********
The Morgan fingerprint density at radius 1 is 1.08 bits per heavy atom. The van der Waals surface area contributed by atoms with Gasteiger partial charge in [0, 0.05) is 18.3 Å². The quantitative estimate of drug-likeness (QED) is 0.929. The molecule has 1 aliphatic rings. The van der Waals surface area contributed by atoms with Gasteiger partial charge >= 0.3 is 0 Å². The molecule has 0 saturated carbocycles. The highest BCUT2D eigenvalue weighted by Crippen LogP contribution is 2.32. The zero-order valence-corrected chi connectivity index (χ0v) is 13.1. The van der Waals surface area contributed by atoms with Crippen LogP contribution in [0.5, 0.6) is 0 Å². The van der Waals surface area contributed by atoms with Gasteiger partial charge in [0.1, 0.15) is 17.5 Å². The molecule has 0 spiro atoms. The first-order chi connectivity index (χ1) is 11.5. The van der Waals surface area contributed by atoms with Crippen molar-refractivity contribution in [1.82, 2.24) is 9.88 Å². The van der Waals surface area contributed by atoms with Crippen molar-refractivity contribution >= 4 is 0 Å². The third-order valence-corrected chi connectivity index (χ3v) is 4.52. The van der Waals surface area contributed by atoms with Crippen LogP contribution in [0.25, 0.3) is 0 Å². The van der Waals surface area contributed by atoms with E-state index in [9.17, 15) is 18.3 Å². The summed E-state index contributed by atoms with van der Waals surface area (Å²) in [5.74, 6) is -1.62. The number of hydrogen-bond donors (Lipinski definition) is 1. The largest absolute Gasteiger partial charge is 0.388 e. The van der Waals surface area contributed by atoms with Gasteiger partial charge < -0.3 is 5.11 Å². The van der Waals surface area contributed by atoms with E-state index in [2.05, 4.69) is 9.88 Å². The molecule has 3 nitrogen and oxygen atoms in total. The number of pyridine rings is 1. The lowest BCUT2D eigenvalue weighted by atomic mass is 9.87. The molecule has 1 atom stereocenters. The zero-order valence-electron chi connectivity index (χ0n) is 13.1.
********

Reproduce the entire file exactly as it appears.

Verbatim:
The Morgan fingerprint density at radius 1 is 1.08 bits per heavy atom. The van der Waals surface area contributed by atoms with Gasteiger partial charge in [0, 0.05) is 18.3 Å². The quantitative estimate of drug-likeness (QED) is 0.929. The molecule has 1 aliphatic rings. The van der Waals surface area contributed by atoms with Gasteiger partial charge >= 0.3 is 0 Å². The molecule has 0 saturated carbocycles. The highest BCUT2D eigenvalue weighted by Crippen LogP contribution is 2.32. The zero-order valence-corrected chi connectivity index (χ0v) is 13.1. The van der Waals surface area contributed by atoms with Crippen LogP contribution in [0.5, 0.6) is 0 Å². The van der Waals surface area contributed by atoms with Gasteiger partial charge in [0.1, 0.15) is 17.5 Å². The molecule has 0 spiro atoms. The first-order chi connectivity index (χ1) is 11.5. The van der Waals surface area contributed by atoms with Crippen molar-refractivity contribution in [1.82, 2.24) is 9.88 Å². The van der Waals surface area contributed by atoms with Crippen molar-refractivity contribution >= 4 is 0 Å². The third-order valence-corrected chi connectivity index (χ3v) is 4.52. The van der Waals surface area contributed by atoms with Crippen LogP contribution in [0.25, 0.3) is 0 Å². The van der Waals surface area contributed by atoms with E-state index in [9.17, 15) is 18.3 Å². The summed E-state index contributed by atoms with van der Waals surface area (Å²) in [5.74, 6) is -1.62. The number of hydrogen-bond donors (Lipinski definition) is 1. The largest absolute Gasteiger partial charge is 0.388 e. The van der Waals surface area contributed by atoms with Gasteiger partial charge < -0.3 is 5.11 Å². The van der Waals surface area contributed by atoms with E-state index in [2.05, 4.69) is 9.88 Å². The molecule has 3 nitrogen and oxygen atoms in total. The number of pyridine rings is 1. The lowest BCUT2D eigenvalue weighted by atomic mass is 9.87. The molecule has 1 atom stereocenters. The zero-order valence-electron chi connectivity index (χ0n) is 13.1.